Most states have programs called Home Energy Rating Systems (HERS), which can provide technical assistance and financial tools for home energy improvements. Local utility companies, state agencies, contractors, or private companies may run these programs. There are national standards that govern the activity of energy raters, and I recommend that you find a certified rater from an accredited program. You can find information on accredited HERS pro grams at www.natresnet.org.

An energy rating can provide the following benefits:

• A professional assessment of your energy situation and recommendations for cost-effective upgrades.

• Special equipment and diagnostic tools to test your house for air leakage, duct leakage, and other energy problems.

• Referrals to contractors. Note that some states and financing programs limit the ability of raters to recommend themselves as contractors to work on your house.

• Access to preferred financing for energy upgrades.

An energy rating may cost between $250 and $400, and some raters provide contract management services for an additional fee. In some cases, a local utility company or the lender (through project financing) may pay for part or all of the cost of the rating.

This Home Energy Rating report tells you how your home scores on a scale of 1 to 100, and it estimates the energy consumption in your house.

Cost-benefit calculations (So, what is the payback?)

The basics of cost-benefit analysis are pretty easy. If you invest $100, and it saves you $10 per year, the payback is 10 years. This is called simple pay- back. There are many other methods for calculating payback and cost-effectiveness; some of them take into account the interest you could earn on that same money if you invested it. Other methods express future income streams in terms of net present value (NPV). Note that future increases in fuel prices make any conservation investment more cost-effective. Energy prices are generally rising, but how quickly is fairly unpredictable over time. Getting a truly objective picture of payback is more guesswork than most people may think.

It is also difficult to predict what the savings will be. Some people in the energy industry use simple rules; their accuracy is highly dependent on the experience of the user, the age and geometry of the home, the energy-improvement details, and the climate. Even professional energy analysts who use complex engineering calculations to estimate savings can make mistakes.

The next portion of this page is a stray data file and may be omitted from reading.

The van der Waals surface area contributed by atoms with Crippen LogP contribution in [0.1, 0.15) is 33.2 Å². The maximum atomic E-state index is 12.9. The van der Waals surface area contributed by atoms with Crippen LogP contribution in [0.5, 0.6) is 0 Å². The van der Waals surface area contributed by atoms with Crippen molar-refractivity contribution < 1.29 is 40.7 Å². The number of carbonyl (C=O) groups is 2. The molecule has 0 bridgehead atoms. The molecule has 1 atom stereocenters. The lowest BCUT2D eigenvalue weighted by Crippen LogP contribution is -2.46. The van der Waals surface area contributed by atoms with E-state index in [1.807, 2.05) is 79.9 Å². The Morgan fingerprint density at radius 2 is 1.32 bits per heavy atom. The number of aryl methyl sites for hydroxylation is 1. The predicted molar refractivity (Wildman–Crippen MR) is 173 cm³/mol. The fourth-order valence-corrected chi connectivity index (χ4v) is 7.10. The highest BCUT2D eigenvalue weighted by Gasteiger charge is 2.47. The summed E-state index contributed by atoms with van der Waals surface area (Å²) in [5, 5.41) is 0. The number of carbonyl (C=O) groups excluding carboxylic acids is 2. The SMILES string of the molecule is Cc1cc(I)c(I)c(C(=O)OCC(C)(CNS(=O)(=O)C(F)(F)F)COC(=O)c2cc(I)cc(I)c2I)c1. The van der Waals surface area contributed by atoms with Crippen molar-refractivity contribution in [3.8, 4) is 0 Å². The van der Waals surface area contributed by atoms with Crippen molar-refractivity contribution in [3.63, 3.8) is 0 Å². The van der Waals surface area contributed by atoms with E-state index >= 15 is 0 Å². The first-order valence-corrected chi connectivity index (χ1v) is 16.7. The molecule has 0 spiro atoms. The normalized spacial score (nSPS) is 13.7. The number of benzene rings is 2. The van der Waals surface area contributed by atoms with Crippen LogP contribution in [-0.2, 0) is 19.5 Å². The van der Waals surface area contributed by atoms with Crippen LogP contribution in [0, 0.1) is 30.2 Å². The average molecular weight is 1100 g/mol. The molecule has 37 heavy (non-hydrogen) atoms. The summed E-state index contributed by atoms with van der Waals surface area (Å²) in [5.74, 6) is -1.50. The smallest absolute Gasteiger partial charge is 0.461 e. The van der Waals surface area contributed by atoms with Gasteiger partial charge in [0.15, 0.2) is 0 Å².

For the average do-it-yourselfer, it’s not practical to account for all these variables. Generally, the approach I advocate is to plan for the available budget; to prioritize, given the information in this book and the specifics of your house; and to try to balance energy savings with a whole-house approach. For example, don’t ignore fresh-air ventilation just because it doesn’t result in energy savings. Also, contact your local utility companies, and find out whether they can offer technical or cash assistance for energy conservation. Electric and gas utilities often provide energy audits, and some even contribute money toward energy improvements for their customers’ homes. Many community action agencies and other aid organizations run weatherization -- assistance programs for income-qualified homeowners. Find out what is offered, and take advantage of any available help when planning your home weatherization project.

Opportunity savings

One other element to consider when thinking about payback is what I call opportunity savings. This is sort of the opposite of what economists call opportunity cost, which refers to the negative impact of benefits consumers may forego (for example, interest earnings on investments) when they decide to spend money in a certain way Opportunity savings is the reduction in cost of energy upgrades when you plan those upgrades to coincide with other necessary building maintenance or equipment replacement.

For example, adding a significant amount of insulation to an insulated cathedral ceiling may be expensive, but if the roof shingles need replacing anyway that cost may be reduced substantially Insulating exterior walls with extra layers of rigid— foam insulation is rarely cost-effective unless you are already re-siding your home anyway When heating or cooling equipment breaks, the added cost to replace it with high-efficiency equipment is much less than it would be otherwise, because you are already paying someone to take away the old machine and put in a new one. Remodeling— one room or an entire house—provides an unparalleled opportunity for including energy upgrades. Try to take advantage of these opportunities when planning your energy retrofit projects.

FIG 27-0 : If you are already replacing a boiler or furnace, the added cost to upgrade to a high-efficiency unit is relatively small; don’t miss the opportunity.

Prev.: Air Barriers and Indoor Air Quality
Next: Air Leaks (Priorities)